Delaware Valley Ornithological Club
SPECIAL MEETING in the LIBRARY of the ACADEMY:
Witmer Stone’s “Bird Studies at Old Cape May,” sets 1, 2 & 3, plus other Related Items, including Original Art for the Book, Original Letters, some Witmer Stone-collected Specimens and a Lecture by Bill Uhrich
This remarkable meeting was catalyzed by Bill Uhrich’s finding the third copy of Witmer Stone’s book (published in October, 1937), which had been signed to Conrad Roland, one of the book’s principal illustrators. Each of the books had been numbered (from 1 – 1400) at the time of printing. The third copy also contained within it some of the original art and also some letters, none of which had apparently been previously known. Robert Peck, Senior Research Associate at ANS-Drexel, learned of this find from Uhrich, and–along with assistance from Matt Halley, an ornithology graduate student at Drexel, and marvelous work by Greg Cowper & Jennifer Vess of ANS-Drexel–they mounted an evening exhibition and lecture that DVOC and the Berks Historical Society publicized. Forty-eight attendees enjoyed perusing copies of Stone’s volumes, original art work for the book by the artists Conrad Roland, Earl L. Poole, J. Fletcher Street, Richard E. Bishop and Francis Herbert Brown, specimens of birds and odes that Stone had collected at Cape May, a previously unknown portrait of Stone, the historical portraits on the library walls, and other items.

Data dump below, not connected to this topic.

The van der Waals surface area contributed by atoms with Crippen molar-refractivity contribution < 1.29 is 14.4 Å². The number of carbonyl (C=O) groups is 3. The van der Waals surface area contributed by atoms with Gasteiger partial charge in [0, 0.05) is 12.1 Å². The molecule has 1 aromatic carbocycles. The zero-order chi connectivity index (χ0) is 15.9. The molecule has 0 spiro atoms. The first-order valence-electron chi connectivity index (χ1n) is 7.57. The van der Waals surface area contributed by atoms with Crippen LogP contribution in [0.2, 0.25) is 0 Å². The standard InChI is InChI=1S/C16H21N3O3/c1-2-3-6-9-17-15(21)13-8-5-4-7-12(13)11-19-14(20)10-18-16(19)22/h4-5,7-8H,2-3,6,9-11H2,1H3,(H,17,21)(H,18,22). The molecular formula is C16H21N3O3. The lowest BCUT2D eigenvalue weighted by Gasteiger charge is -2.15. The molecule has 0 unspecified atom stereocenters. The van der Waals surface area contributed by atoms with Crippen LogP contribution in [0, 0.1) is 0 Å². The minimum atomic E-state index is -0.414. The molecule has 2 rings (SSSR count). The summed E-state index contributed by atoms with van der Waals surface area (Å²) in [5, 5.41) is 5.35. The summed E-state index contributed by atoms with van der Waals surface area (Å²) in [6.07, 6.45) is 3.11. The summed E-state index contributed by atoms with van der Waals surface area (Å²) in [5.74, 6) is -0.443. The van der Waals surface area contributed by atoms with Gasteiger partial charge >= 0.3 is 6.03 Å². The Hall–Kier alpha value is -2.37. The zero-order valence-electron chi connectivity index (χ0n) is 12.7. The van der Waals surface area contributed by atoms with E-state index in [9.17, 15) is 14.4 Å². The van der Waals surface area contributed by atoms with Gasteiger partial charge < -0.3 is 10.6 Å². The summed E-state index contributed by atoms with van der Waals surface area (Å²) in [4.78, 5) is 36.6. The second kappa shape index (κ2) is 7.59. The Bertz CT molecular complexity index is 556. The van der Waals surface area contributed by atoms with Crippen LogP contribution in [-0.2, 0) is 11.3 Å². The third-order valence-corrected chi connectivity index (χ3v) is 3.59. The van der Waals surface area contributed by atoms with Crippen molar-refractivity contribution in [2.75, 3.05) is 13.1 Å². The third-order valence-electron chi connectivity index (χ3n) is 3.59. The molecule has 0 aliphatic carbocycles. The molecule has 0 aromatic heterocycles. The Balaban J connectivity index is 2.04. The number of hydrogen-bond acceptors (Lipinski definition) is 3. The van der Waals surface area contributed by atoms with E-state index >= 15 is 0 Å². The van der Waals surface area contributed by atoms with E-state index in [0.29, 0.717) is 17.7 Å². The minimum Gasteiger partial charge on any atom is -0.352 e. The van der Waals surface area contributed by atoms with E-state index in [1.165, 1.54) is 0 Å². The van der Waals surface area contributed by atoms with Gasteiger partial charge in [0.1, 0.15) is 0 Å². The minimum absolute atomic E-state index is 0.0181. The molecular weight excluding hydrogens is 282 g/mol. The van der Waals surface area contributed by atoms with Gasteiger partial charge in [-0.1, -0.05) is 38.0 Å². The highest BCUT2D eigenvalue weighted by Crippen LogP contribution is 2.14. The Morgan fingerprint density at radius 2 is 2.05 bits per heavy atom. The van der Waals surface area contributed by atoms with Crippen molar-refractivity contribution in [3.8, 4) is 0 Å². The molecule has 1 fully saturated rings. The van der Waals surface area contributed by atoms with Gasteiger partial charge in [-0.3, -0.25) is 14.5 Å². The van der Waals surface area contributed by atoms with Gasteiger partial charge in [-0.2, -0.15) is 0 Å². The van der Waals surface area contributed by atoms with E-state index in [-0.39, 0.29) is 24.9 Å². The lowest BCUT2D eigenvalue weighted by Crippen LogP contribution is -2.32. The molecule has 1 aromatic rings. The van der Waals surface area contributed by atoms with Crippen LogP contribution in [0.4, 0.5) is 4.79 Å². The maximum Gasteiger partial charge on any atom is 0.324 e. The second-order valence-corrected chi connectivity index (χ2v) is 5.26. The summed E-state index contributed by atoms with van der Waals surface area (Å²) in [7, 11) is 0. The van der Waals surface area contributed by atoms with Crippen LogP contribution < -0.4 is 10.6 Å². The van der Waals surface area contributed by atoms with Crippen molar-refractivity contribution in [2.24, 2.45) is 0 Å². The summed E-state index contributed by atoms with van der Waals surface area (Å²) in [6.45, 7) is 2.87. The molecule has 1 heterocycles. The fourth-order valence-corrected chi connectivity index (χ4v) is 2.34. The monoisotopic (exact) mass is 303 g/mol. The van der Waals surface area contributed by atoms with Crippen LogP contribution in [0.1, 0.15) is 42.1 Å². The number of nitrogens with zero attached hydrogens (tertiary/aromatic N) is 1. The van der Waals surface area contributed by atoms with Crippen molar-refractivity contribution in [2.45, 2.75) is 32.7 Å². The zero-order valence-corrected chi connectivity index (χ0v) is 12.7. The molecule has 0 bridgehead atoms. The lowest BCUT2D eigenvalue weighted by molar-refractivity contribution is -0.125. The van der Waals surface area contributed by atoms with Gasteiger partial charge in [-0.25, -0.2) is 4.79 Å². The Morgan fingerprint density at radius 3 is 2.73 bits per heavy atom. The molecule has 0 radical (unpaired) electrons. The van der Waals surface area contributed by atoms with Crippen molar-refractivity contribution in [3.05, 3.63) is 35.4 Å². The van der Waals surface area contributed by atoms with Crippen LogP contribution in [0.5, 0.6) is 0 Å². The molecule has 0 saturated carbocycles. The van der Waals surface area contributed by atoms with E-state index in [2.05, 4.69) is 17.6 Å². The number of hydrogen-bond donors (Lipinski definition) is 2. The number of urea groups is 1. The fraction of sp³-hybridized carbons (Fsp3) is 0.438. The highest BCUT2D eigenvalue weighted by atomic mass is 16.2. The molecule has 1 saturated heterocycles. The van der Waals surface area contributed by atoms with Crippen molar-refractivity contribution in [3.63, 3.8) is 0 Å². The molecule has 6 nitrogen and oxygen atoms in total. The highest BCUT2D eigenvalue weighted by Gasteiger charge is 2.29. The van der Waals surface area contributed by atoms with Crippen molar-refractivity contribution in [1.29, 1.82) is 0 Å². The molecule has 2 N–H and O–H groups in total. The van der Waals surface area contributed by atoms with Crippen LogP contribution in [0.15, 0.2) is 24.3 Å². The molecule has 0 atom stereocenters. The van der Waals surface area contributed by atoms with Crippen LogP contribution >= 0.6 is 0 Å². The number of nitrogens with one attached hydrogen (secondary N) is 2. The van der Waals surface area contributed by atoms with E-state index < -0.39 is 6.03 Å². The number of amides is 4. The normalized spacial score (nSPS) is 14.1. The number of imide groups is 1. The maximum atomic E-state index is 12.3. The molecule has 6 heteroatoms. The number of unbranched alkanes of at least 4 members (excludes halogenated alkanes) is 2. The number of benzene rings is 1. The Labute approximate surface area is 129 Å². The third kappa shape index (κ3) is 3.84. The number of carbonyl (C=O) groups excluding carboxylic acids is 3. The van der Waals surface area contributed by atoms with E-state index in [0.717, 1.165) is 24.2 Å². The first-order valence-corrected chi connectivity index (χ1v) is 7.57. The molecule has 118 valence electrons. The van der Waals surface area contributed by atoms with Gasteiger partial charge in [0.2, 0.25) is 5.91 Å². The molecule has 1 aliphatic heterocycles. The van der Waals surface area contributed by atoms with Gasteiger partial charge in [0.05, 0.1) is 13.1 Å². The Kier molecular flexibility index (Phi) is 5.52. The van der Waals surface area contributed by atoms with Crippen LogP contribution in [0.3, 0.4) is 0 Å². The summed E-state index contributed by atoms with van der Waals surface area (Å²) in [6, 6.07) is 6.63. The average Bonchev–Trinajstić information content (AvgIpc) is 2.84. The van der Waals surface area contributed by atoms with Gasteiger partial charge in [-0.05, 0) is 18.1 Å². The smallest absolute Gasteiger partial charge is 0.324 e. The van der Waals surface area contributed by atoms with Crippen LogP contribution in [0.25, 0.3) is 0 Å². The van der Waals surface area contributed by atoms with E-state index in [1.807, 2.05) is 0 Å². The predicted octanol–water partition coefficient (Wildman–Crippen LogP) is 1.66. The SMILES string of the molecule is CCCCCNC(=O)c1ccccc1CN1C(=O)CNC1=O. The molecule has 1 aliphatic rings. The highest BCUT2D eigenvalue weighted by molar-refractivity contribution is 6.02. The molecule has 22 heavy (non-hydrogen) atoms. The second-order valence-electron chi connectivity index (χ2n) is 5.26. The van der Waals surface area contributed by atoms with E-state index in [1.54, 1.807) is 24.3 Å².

Following the initial segment of the evening, from 7:30-8:oopm, when attendees circulated among the items on display, Matthew Halley introduced the evening’s activities, as well as the main speaker, Mr. Bill Uhrich, a columnist and writer for the Reading EAGLE. Uhrich delivered an amusing and edifying lecture entitled “The Enduring Legacy of Witmer Stone’s Bird Studies at Old Cape May,” which told the story of the origin of the two-volume work, and delved into Stone’s relationships with Conrad Roland and Earl Poole, as well as with prominent members of DVOC who had been among the original signers of the first few published volumes. Those included Julian Potter, Arthur C. Emlen, Charles Urner, William Baily, John Bartram, Wharton Huber, N.J. McDonald, and others. Uhrich’s animated style and use of original letters to embellish his talk made it quite riveting and surprisingly intimate.
A gallery of moments (and items) at this Special Event:
Enjoying art work by Herbert Brown: Anne Bekker and friend
Sanderlings by Herbert Brown
Matt Halley providing information about the portraits on the walls
Awaiting the lecture by Bill Uhrich
Witmer Stone, by Conrad Roland